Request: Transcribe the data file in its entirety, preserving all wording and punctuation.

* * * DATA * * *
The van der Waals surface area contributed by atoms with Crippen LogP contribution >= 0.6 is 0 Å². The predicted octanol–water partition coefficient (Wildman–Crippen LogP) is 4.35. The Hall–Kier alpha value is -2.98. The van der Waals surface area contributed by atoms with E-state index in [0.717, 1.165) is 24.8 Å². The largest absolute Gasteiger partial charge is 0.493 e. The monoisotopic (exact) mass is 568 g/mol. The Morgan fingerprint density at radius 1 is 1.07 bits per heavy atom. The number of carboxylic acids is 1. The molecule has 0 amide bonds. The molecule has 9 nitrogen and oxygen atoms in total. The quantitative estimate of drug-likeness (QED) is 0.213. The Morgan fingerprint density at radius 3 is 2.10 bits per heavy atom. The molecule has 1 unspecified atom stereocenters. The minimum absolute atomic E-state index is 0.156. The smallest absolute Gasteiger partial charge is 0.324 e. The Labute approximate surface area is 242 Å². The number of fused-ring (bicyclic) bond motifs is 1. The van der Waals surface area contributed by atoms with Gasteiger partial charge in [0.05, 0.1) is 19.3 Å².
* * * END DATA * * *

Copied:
The van der Waals surface area contributed by atoms with Crippen LogP contribution >= 0.6 is 0 Å². The predicted octanol–water partition coefficient (Wildman–Crippen LogP) is 4.35. The Hall–Kier alpha value is -2.98. The van der Waals surface area contributed by atoms with E-state index in [0.717, 1.165) is 24.8 Å². The largest absolute Gasteiger partial charge is 0.493 e. The monoisotopic (exact) mass is 568 g/mol. The Morgan fingerprint density at radius 1 is 1.07 bits per heavy atom. The number of carboxylic acids is 1. The molecule has 0 amide bonds. The molecule has 9 nitrogen and oxygen atoms in total. The quantitative estimate of drug-likeness (QED) is 0.213. The Morgan fingerprint density at radius 3 is 2.10 bits per heavy atom. The molecule has 1 unspecified atom stereocenters. The minimum absolute atomic E-state index is 0.156. The smallest absolute Gasteiger partial charge is 0.324 e. The Labute approximate surface area is 242 Å². The number of fused-ring (bicyclic) bond motifs is 1. The van der Waals surface area contributed by atoms with Gasteiger partial charge in [0.05, 0.1) is 19.3 Å².